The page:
Writer: Jeff Lemire
Artist: Andrea Sorrentino
Colorist: Jordie Bellaire
Publisher: DC Comics
Batman: The Smile Killer #1 begins with a nightmarish opening in which the young Bruce Wayne encounters Joker while watching a children’s television show. The opening turns out to be one of the adult Wayne’s flashbacks as he returns to the present moment in which he (as Batman) and Commissioner Jim Gordan are teaming up to take down a suspect in a seemingly abandoned building. Sensing Joker’s signature criminal style, Batman tells Gordan to wait while he goes in ahead. Upon entering the building, however, Batman is swept up into a nightmarish world that reflects his own inner demons. The issue ends with Batman fighting to return to the reality that he knows to be true.
Batman: The Smile Killer is a great issue with excellent storytelling and artwork that is simple, yet elegant. At the verge of suspenseful moments, the perspective of the story cuts back and forth between the young Bruce’s grief and confusion, and the adult Bruce’s vengefulness and uncompromising sense of mission. The Smile Killer is a genuinely creepy issue that reflects on both sides of the Batman psychology: the youthful, wounded Bruce who never came to terms with his parents murder and the crime-fighting devotee he grew up to become. One of the great things about the traditional Batman mythos is that Batman’s personality is grim enough to be almost ridiculous. It’s a trait that allows various iterations of Batman to be delightfully campy. However, it’s also a trait that easily lends itself to sinister themes within more serious Batman stories. After all, defining one’s life in terms of past events is a trait simultaneously laughable and disturbing in any adult — let alone a vigilante superhero.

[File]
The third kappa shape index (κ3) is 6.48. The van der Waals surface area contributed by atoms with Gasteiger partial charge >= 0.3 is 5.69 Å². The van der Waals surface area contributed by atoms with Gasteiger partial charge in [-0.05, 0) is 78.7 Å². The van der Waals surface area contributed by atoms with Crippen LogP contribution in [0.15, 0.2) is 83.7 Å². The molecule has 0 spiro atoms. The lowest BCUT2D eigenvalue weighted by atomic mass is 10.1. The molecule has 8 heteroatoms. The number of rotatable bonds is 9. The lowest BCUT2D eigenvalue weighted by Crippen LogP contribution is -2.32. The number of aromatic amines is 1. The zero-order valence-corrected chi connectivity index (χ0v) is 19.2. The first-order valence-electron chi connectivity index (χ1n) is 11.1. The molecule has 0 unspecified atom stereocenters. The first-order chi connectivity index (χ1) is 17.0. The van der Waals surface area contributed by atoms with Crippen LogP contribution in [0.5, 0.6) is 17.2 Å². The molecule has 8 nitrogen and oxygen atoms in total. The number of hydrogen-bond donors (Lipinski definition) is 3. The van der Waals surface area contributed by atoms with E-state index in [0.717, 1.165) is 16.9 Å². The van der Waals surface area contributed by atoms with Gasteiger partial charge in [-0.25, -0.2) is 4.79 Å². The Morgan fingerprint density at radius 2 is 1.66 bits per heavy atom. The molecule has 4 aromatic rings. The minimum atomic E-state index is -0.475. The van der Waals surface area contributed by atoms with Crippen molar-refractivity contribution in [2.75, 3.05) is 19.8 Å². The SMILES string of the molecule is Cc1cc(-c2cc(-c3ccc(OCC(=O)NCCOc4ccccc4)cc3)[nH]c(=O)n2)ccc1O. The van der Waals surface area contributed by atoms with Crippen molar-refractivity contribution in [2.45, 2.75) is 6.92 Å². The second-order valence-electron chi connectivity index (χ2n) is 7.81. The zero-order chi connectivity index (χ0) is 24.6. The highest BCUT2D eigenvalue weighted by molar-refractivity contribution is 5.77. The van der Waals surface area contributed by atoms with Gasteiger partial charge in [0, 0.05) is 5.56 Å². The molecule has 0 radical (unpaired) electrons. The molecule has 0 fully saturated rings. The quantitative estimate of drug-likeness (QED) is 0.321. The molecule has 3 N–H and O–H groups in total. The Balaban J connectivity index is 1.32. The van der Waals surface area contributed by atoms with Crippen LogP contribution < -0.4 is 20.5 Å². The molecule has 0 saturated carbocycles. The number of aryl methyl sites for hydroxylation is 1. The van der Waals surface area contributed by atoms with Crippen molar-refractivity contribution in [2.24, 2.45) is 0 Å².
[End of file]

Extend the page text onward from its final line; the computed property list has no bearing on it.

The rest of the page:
Batman: The Smile Killer is an excellent read that is a refreshing change from the slew of purely action-based comics. It’s a story that grabs the readers attention in the first issue and is perfect for both well-versed Batman fans and beginning comics readers.